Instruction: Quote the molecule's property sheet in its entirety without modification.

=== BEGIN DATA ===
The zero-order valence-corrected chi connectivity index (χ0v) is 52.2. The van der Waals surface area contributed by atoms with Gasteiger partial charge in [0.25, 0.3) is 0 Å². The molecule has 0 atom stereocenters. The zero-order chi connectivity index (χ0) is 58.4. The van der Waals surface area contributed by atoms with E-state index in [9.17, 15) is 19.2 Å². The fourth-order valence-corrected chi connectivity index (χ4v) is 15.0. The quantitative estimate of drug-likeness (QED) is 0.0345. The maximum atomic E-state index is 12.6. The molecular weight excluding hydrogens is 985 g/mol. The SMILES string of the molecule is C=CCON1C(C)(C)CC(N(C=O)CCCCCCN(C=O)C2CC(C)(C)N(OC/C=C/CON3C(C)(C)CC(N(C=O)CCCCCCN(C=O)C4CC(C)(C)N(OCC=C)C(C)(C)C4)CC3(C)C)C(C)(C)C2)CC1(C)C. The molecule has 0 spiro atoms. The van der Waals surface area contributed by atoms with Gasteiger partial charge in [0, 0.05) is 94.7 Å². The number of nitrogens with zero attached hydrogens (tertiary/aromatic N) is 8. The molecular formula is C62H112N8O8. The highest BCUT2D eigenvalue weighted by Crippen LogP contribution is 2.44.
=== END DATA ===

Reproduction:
The zero-order valence-corrected chi connectivity index (χ0v) is 52.2. The van der Waals surface area contributed by atoms with Gasteiger partial charge in [0.25, 0.3) is 0 Å². The molecule has 0 atom stereocenters. The zero-order chi connectivity index (χ0) is 58.4. The van der Waals surface area contributed by atoms with E-state index in [9.17, 15) is 19.2 Å². The fourth-order valence-corrected chi connectivity index (χ4v) is 15.0. The quantitative estimate of drug-likeness (QED) is 0.0345. The maximum atomic E-state index is 12.6. The molecular weight excluding hydrogens is 985 g/mol. The SMILES string of the molecule is C=CCON1C(C)(C)CC(N(C=O)CCCCCCN(C=O)C2CC(C)(C)N(OC/C=C/CON3C(C)(C)CC(N(C=O)CCCCCCN(C=O)C4CC(C)(C)N(OCC=C)C(C)(C)C4)CC3(C)C)C(C)(C)C2)CC1(C)C. The molecule has 0 spiro atoms. The van der Waals surface area contributed by atoms with Gasteiger partial charge in [0, 0.05) is 94.7 Å². The number of nitrogens with zero attached hydrogens (tertiary/aromatic N) is 8. The molecular formula is C62H112N8O8. The highest BCUT2D eigenvalue weighted by Crippen LogP contribution is 2.44.